Tell me if I am wrong about how routers and internet works in general, and what are your experiences with the powerline ethernet devices.



#5 mikey11

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Posted 09 March 2018 - 04:35 PM

All an ISP cares about, or guarantees, is how fast their signal gets to the router in you home....that's it

 

anything beyond that is the customers problem, an ISP will never guarantee the speed of a WIFI signal.....that's the customers problem



#6 F-1DeskLamp

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Posted 09 March 2018 - 04:46 PM

Again, I don't use wifi.  



#7 mikey11

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Posted 09 March 2018 - 04:48 PM

Again, I don't use wifi.  

 

it might help if you explain in better detail what it is your trying to accomplish.....

 

here is my take.....

 

your router is located somewhere downstairs, and you have a computer upstairs that you want to hookup without using WIFI....correct?

 

if that is correct i have already provided you with a solution to run a cat 6 cable,



#8 F-1DeskLamp

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Posted 09 March 2018 - 05:25 PM

2 out of 3 is okay with me.  As long as we understand I can't use wifi.  Thanks for your time and input.   :)



#9 F-1DeskLamp

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Posted 09 March 2018 - 05:26 PM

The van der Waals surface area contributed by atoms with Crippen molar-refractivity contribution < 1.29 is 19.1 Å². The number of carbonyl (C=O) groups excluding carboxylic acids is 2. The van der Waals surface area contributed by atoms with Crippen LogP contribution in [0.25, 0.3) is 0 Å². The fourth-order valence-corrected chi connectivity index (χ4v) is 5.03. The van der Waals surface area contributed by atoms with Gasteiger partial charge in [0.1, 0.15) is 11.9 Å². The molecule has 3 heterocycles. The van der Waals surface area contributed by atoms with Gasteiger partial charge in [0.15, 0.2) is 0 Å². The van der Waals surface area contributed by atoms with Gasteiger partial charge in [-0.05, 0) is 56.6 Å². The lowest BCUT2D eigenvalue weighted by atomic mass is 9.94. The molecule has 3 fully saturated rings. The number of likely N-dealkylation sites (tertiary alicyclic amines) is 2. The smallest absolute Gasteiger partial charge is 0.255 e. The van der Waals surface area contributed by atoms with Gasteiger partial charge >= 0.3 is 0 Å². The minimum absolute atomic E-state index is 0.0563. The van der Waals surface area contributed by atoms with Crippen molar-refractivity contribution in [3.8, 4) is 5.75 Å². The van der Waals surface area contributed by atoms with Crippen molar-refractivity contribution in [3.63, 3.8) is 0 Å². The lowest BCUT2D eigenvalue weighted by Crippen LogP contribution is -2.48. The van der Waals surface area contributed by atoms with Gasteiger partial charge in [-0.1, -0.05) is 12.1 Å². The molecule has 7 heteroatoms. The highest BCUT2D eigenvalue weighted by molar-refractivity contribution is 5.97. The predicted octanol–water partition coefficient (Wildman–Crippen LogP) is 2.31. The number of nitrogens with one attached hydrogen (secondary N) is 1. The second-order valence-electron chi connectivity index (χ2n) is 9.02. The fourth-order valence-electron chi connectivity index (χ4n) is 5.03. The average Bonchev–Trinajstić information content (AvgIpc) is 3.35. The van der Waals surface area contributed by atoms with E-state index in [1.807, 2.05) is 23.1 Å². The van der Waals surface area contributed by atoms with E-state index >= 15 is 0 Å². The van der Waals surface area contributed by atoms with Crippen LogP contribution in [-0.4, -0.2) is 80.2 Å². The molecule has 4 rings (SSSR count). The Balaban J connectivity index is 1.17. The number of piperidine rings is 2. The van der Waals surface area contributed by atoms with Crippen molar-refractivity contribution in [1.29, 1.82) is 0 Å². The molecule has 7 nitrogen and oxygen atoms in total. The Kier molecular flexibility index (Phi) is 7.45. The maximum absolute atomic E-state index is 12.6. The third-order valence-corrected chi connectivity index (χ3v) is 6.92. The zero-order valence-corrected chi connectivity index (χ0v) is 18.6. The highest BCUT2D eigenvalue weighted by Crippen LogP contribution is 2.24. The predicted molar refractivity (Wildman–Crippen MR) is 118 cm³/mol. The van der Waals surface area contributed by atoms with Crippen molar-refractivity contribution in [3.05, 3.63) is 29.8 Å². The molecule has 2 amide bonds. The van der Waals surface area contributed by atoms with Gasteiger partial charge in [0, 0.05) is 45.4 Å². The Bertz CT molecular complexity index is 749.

I don't mean to be a brick or anything.  I'm mostly interested what others' experiences are with the powerline ethernet adapters are.  Hehe



#10 mikey11

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Posted 09 March 2018 - 05:37 PM

 I'm mostly interested what others' experiences are with the powerline ethernet adapters are.  Hehe

 

okay....i have already given my opinion on that....so looks like im done here



#11 Vicin

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Posted 09 March 2018 - 08:06 PM

I used to work as ISP tech support. If you'd call your ISP and ask for assistance they'd tell you that there's no way in hell they'd troubleshoot while you're connected trough homeplugs (internet trough the powergrid).

 

All though, I've heard ppl say they work  fine. But only for those that use them for basic stuff, such as youtube and news.

 

Also, if your cables in the walls are older then 10 years, it's never gonna work well.

 

Personally I used to share internet with my neighbor, the way we sorted it out was to have 2x 5.1 ghz repeaters that were wifi bridges designed to send TV. One was connected with an ethernet cable to the router and transmitted to the other one down in my apartment (2 floors down with one of the floors  being concrete).